Hear Jane Roar

         In viewing Joseph Losey's 1973 film version of Henrik Ibsen's 1879 A Doll's House, I must admit that it becomes somewhat difficult to watch once Jane Fonda starts prancing about. Fonda, known at that time to be well into her radical feminist activist stage, clearly came into the role of Nora carrying some heavy baggage and with a predetermined agenda. Her focus is so clearly on this agenda that her character suffers greatly and, subsequently, so does the whole film.

         My interpretation of the driving theme behind A Doll's House has nothing to do with radical feminism or the empowerment of women. In my opinion, the entire point behind the story is that one cannot be truly happy while living the way someone else wants one to. One must have personal freedom and the authority to do whatever one chooses with one's life. In the story, Nora does not understand this until the end, when she knows that she will never find happiness with Torvald and the children and that she must leave them. When she finally does accept and understand this, she does not turn it into a big production. She sits Torvald down, calmly explains the situation to him, and then simply gets her things and walks out the door.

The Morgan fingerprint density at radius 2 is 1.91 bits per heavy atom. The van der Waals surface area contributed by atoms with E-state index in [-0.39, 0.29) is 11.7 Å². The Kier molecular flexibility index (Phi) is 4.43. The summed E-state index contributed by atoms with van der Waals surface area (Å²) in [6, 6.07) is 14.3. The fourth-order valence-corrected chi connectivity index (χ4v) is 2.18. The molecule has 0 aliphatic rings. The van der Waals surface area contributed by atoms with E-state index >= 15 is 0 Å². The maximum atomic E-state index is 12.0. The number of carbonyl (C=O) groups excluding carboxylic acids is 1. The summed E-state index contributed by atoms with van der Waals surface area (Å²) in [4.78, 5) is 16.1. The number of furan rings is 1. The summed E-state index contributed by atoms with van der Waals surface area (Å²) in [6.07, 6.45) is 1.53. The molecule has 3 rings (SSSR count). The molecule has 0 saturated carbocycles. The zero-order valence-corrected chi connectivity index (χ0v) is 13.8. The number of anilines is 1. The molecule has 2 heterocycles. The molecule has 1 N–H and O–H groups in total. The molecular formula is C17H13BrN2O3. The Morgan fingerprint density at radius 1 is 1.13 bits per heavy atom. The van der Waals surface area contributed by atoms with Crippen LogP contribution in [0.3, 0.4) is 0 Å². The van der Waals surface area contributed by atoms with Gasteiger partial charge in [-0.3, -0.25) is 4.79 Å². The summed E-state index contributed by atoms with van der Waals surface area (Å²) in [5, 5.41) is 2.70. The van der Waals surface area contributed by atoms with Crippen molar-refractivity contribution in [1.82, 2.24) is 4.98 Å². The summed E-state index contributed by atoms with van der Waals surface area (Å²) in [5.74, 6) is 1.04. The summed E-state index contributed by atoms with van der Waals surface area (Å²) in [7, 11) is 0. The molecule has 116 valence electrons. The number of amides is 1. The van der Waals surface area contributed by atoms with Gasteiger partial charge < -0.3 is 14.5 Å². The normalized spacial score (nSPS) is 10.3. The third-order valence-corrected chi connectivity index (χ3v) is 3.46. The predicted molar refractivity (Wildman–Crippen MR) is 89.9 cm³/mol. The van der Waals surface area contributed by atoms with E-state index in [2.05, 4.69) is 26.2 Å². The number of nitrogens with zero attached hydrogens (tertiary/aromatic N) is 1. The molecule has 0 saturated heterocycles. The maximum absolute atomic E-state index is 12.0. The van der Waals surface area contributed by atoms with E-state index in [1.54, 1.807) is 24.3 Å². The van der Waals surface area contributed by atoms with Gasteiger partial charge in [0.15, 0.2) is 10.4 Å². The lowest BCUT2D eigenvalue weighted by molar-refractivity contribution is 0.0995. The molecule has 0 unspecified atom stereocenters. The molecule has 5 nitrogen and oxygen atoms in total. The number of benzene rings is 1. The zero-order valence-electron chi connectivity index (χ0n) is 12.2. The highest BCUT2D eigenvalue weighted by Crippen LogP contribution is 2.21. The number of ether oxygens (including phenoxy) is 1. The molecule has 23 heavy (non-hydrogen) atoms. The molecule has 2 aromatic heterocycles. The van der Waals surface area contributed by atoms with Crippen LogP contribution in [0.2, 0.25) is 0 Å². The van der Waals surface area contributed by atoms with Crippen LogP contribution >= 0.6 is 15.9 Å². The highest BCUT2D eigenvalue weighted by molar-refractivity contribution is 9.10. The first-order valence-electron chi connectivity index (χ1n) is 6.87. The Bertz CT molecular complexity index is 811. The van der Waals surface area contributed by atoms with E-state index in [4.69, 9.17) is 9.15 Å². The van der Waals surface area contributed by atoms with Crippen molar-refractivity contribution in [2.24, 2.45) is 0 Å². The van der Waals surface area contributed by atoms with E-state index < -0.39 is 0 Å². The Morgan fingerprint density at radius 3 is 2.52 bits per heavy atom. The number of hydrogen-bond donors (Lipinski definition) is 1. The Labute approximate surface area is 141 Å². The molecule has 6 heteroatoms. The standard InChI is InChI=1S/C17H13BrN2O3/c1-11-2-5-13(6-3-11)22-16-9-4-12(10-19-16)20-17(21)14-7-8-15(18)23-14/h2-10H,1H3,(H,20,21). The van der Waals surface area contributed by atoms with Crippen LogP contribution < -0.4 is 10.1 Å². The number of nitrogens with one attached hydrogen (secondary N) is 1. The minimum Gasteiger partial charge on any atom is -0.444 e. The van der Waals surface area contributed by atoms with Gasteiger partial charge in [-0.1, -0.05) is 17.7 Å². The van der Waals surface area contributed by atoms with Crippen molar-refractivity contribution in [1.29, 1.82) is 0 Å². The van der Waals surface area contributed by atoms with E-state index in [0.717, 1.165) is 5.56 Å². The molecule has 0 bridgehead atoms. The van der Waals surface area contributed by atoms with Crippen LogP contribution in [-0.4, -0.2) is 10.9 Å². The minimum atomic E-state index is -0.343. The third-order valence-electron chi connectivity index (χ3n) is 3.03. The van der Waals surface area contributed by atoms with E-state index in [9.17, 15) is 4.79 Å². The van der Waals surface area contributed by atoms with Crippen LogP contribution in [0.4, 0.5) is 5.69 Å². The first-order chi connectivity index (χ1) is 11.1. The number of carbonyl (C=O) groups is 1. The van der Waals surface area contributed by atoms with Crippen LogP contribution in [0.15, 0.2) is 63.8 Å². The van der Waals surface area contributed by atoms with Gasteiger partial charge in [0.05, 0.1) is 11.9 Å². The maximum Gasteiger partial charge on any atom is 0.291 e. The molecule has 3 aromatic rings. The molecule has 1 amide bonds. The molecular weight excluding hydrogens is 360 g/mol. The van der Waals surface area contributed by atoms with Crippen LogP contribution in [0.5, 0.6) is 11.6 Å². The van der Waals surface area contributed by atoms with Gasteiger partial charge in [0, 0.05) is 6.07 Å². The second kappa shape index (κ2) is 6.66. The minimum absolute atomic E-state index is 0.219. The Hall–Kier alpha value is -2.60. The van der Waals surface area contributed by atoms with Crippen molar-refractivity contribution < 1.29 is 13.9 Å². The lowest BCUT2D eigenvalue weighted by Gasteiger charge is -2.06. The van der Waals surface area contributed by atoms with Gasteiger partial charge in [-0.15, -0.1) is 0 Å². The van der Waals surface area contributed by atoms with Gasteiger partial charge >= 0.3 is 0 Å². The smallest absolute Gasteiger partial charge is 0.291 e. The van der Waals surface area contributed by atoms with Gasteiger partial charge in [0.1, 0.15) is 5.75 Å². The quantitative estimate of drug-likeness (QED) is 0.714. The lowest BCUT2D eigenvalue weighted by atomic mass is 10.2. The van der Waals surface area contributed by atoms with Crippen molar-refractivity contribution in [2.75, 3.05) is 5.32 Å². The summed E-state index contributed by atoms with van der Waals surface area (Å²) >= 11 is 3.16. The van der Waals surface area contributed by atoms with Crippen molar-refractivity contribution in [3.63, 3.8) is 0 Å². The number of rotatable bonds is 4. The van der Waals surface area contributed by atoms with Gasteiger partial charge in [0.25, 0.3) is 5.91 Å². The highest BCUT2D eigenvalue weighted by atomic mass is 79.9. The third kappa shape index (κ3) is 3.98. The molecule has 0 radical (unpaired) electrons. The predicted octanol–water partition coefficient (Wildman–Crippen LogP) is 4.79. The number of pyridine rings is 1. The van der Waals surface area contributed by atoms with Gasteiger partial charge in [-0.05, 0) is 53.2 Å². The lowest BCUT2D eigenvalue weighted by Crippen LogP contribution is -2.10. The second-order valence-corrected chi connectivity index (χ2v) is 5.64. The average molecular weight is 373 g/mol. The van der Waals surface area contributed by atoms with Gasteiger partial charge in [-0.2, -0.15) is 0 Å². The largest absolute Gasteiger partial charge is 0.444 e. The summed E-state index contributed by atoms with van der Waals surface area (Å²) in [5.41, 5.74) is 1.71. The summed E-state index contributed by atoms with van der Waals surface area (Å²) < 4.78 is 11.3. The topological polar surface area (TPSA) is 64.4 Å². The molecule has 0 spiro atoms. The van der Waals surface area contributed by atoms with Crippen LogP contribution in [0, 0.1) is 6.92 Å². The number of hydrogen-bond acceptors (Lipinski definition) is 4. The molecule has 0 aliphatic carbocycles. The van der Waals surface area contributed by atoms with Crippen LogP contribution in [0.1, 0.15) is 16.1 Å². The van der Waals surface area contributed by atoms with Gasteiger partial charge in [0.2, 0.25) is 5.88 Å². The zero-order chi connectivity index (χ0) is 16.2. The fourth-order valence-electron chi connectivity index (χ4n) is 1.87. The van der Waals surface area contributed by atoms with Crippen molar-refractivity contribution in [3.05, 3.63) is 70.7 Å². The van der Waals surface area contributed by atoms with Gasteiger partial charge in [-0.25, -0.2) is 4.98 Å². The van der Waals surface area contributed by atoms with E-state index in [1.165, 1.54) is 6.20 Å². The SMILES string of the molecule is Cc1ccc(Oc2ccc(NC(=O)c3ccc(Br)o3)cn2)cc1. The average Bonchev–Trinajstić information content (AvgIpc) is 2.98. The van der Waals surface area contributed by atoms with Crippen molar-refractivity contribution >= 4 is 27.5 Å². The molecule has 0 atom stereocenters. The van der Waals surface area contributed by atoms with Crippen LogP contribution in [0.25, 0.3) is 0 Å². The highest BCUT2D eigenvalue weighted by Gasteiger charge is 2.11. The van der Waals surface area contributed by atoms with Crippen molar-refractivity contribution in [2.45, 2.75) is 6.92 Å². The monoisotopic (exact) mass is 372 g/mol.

Unfortunately for us, Fonda cannot see the point of the story for what it is and instead decides she must dramatically play out Nora's self-actualization scene in a manner that is transparently overacted. Fonda deems it necessary to demonstrate Nora's newfound power by forcefully demanding that Torvald (David Warner) sit down and by changing the entire character of Nora rather than playing this scene in the matter-of-fact way it was intended. Jane decides to push her feminist agenda to the forefront as Nora becomes suddenly all-powerful instead of simply becoming conscious of her own unhappiness and the path she must take.

         Fonda's overacting and decision to blatantly push the female empowerment movement severely hinders the credibility of Losey's film. What should be a story about finding true happiness and self-worth suddenly becomes a medium for one actress to attempt to forcefully impress her views on others. Because of this, I think the viewers of the movie can most certainly hear Jane roar, but she roars so loudly that they miss the real motive behind the Ibsen story.

Josh Gibson

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